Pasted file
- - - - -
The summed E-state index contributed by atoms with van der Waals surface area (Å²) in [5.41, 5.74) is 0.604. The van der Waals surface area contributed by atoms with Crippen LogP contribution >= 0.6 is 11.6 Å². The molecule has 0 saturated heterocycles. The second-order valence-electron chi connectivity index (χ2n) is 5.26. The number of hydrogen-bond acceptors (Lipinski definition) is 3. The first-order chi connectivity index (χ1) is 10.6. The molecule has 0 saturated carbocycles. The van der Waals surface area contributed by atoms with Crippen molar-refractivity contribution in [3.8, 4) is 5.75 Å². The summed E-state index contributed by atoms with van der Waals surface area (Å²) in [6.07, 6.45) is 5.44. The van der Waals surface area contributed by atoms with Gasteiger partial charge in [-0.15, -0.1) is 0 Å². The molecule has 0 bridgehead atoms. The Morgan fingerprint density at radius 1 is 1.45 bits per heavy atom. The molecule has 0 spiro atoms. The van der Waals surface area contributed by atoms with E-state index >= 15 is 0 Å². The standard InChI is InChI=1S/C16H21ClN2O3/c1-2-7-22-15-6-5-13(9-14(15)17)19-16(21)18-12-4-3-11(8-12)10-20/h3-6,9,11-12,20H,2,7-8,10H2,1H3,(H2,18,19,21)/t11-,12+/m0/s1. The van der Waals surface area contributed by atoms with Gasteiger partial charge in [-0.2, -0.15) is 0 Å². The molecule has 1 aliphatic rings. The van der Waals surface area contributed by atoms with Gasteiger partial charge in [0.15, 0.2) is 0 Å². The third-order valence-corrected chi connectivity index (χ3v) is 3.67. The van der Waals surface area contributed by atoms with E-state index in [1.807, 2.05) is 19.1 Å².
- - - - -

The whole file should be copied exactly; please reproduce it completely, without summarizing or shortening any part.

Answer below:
The summed E-state index contributed by atoms with van der Waals surface area (Å²) in [5.41, 5.74) is 0.604. The van der Waals surface area contributed by atoms with Crippen LogP contribution >= 0.6 is 11.6 Å². The molecule has 0 saturated heterocycles. The second-order valence-electron chi connectivity index (χ2n) is 5.26. The number of hydrogen-bond acceptors (Lipinski definition) is 3. The first-order chi connectivity index (χ1) is 10.6. The molecule has 0 saturated carbocycles. The van der Waals surface area contributed by atoms with Crippen molar-refractivity contribution in [3.8, 4) is 5.75 Å². The summed E-state index contributed by atoms with van der Waals surface area (Å²) in [6.07, 6.45) is 5.44. The van der Waals surface area contributed by atoms with Gasteiger partial charge in [-0.15, -0.1) is 0 Å². The molecule has 0 bridgehead atoms. The Morgan fingerprint density at radius 1 is 1.45 bits per heavy atom. The molecule has 0 spiro atoms. The van der Waals surface area contributed by atoms with E-state index >= 15 is 0 Å². The standard InChI is InChI=1S/C16H21ClN2O3/c1-2-7-22-15-6-5-13(9-14(15)17)19-16(21)18-12-4-3-11(8-12)10-20/h3-6,9,11-12,20H,2,7-8,10H2,1H3,(H2,18,19,21)/t11-,12+/m0/s1. The van der Waals surface area contributed by atoms with Gasteiger partial charge in [-0.2, -0.15) is 0 Å². The molecule has 1 aliphatic rings. The van der Waals surface area contributed by atoms with Gasteiger partial charge in [0.15, 0.2) is 0 Å². The third-order valence-corrected chi connectivity index (χ3v) is 3.67. The van der Waals surface area contributed by atoms with E-state index in [1.807, 2.05) is 19.1 Å².